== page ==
The first time I saw a picture of quirky chanteuse Nellie McKay, I expressed doubts that the whimsical cabaret-rapper popstar was a mere 19 years old. In her album photos, she could pass for someone in her late twenties or even early thirties.
Well, it turns out I was way off. She's 22, a Buffalo News reporter wrote today. Also, most of the stuff she's been spouting about her childhood has been a little, as the Brits say, sexed up:
McKay has also been stretching the truth about other things. She told [a reporter] she spent her childhood in a drug-infested area of Harlem, is the granddaughter of a murderer, the great-granddaughter of a bullfighter and a cousin of Dylan Thomas.Well, I suppose the truth had to come out. Artistic personae, alas, are personae non gratas these days.
[Time Out New York] reported McKay's Forrest-Gump-esque claims in [a] 2003 story, under the now-ironic headline, "The Real McKay."
While neither Nellie McKay nor McKay's mother, Robin Pappas, returned a call seeking comment for this story, her father denied many of these claims. Dylan Thomas' daughter, Aeronwy Thomas, denies that the McKays are related to her.
That's the problem with the world today, my blogochildren. An entertainer is no longer allowed to create poetic myths about him or herself anymore. Imagine Leonard Cohen emerging today, his romantic lady's man image slowly picked apart by journalists reporting each time he prematurely ejaculated...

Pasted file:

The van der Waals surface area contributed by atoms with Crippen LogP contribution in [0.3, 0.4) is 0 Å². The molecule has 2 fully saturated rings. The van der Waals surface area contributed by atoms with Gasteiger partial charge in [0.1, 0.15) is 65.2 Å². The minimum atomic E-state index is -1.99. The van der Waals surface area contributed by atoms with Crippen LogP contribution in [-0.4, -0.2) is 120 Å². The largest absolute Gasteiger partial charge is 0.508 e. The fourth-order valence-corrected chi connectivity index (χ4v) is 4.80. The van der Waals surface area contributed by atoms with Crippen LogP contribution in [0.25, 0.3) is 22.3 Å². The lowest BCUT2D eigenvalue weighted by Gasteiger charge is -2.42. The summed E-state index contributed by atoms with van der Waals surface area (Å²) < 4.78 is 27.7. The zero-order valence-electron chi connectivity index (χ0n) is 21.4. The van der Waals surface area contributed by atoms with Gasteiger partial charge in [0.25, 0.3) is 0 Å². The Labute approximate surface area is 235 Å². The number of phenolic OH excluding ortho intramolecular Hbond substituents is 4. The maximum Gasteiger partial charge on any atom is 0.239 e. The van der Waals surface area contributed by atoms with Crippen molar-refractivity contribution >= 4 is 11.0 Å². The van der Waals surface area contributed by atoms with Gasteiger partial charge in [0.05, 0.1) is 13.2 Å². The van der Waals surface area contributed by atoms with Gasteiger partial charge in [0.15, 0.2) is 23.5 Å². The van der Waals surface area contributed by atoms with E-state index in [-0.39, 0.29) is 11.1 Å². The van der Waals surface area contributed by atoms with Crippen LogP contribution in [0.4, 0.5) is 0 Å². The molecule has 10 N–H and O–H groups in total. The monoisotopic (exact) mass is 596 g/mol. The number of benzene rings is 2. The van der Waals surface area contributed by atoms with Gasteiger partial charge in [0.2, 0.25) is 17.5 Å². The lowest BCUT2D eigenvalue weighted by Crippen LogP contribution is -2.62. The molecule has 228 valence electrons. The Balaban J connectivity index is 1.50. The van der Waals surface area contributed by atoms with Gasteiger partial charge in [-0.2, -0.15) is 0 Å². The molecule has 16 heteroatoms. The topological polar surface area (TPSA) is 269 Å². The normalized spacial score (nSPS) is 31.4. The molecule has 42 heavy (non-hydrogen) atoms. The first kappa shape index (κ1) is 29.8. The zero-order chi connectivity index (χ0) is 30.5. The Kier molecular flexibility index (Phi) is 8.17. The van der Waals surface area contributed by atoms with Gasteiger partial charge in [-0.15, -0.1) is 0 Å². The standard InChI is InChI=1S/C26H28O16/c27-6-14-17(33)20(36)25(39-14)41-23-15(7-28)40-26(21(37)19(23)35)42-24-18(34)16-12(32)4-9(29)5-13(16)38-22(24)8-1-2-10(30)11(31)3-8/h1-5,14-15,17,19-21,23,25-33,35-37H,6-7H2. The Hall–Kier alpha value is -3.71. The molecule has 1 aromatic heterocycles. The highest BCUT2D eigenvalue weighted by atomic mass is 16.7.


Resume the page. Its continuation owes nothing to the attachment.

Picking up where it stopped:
Nellie's fictional upbringing -- muggers and children sharing the same paradise -- is part of her art, I'd say. The age fib, mind you, is a little different: It points to the pressures of women entertainers to have success ridiculously young, when they still have that magic suffix "-teen" attached to their age.
I recognize that this demythologization was inevitable... And, yes, Anne Neville has done a fine job of tracking down the right date of birth, etc. -- that is her duty as a journalist.
It's her "liar, liar, pants on fire" tone that I find annoying. This isn't catching the President in a prevarication about a war, Ms. Neville. It's going up on stage and taking off the magician's cape to show the hidden pockets inside. An illusion is not the same thing as a lie.